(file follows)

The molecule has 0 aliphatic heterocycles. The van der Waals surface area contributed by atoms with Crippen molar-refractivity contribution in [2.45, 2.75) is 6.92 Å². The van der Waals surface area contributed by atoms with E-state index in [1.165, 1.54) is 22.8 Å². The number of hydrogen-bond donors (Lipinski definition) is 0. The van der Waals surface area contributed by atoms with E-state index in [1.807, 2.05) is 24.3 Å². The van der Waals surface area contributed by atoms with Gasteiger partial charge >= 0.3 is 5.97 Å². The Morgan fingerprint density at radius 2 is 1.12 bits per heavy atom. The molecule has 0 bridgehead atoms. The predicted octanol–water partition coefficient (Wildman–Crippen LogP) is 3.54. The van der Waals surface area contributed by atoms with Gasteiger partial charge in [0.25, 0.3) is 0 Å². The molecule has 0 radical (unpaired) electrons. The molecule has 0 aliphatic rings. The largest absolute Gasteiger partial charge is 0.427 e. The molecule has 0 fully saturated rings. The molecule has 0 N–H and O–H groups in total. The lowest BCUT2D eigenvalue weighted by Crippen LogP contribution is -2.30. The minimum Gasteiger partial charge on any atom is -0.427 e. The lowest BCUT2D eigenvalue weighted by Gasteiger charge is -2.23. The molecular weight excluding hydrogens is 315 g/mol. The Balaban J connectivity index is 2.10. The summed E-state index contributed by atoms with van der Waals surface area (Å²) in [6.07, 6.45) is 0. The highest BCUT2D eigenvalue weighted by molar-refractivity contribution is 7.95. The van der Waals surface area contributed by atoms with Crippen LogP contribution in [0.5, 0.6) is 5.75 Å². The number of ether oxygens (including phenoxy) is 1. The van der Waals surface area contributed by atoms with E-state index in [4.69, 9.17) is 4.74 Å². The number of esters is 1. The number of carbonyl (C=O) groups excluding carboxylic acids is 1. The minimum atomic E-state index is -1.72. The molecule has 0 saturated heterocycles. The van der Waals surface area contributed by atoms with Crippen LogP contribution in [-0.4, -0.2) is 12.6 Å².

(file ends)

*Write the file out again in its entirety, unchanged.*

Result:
The molecule has 0 aliphatic heterocycles. The van der Waals surface area contributed by atoms with Crippen molar-refractivity contribution in [2.45, 2.75) is 6.92 Å². The van der Waals surface area contributed by atoms with E-state index in [1.165, 1.54) is 22.8 Å². The number of hydrogen-bond donors (Lipinski definition) is 0. The van der Waals surface area contributed by atoms with E-state index in [1.807, 2.05) is 24.3 Å². The van der Waals surface area contributed by atoms with Gasteiger partial charge >= 0.3 is 5.97 Å². The Morgan fingerprint density at radius 2 is 1.12 bits per heavy atom. The molecule has 0 bridgehead atoms. The predicted octanol–water partition coefficient (Wildman–Crippen LogP) is 3.54. The van der Waals surface area contributed by atoms with Gasteiger partial charge in [0.25, 0.3) is 0 Å². The molecule has 0 radical (unpaired) electrons. The molecule has 0 aliphatic rings. The largest absolute Gasteiger partial charge is 0.427 e. The molecule has 0 fully saturated rings. The molecule has 0 N–H and O–H groups in total. The lowest BCUT2D eigenvalue weighted by Crippen LogP contribution is -2.30. The minimum Gasteiger partial charge on any atom is -0.427 e. The lowest BCUT2D eigenvalue weighted by Gasteiger charge is -2.23. The molecular weight excluding hydrogens is 315 g/mol. The Balaban J connectivity index is 2.10. The summed E-state index contributed by atoms with van der Waals surface area (Å²) in [6.07, 6.45) is 0. The highest BCUT2D eigenvalue weighted by molar-refractivity contribution is 7.95. The van der Waals surface area contributed by atoms with Crippen LogP contribution in [0.5, 0.6) is 5.75 Å². The number of ether oxygens (including phenoxy) is 1. The van der Waals surface area contributed by atoms with E-state index in [4.69, 9.17) is 4.74 Å². The number of esters is 1. The number of carbonyl (C=O) groups excluding carboxylic acids is 1. The minimum atomic E-state index is -1.72. The molecule has 0 saturated heterocycles. The van der Waals surface area contributed by atoms with Crippen LogP contribution in [-0.4, -0.2) is 12.6 Å².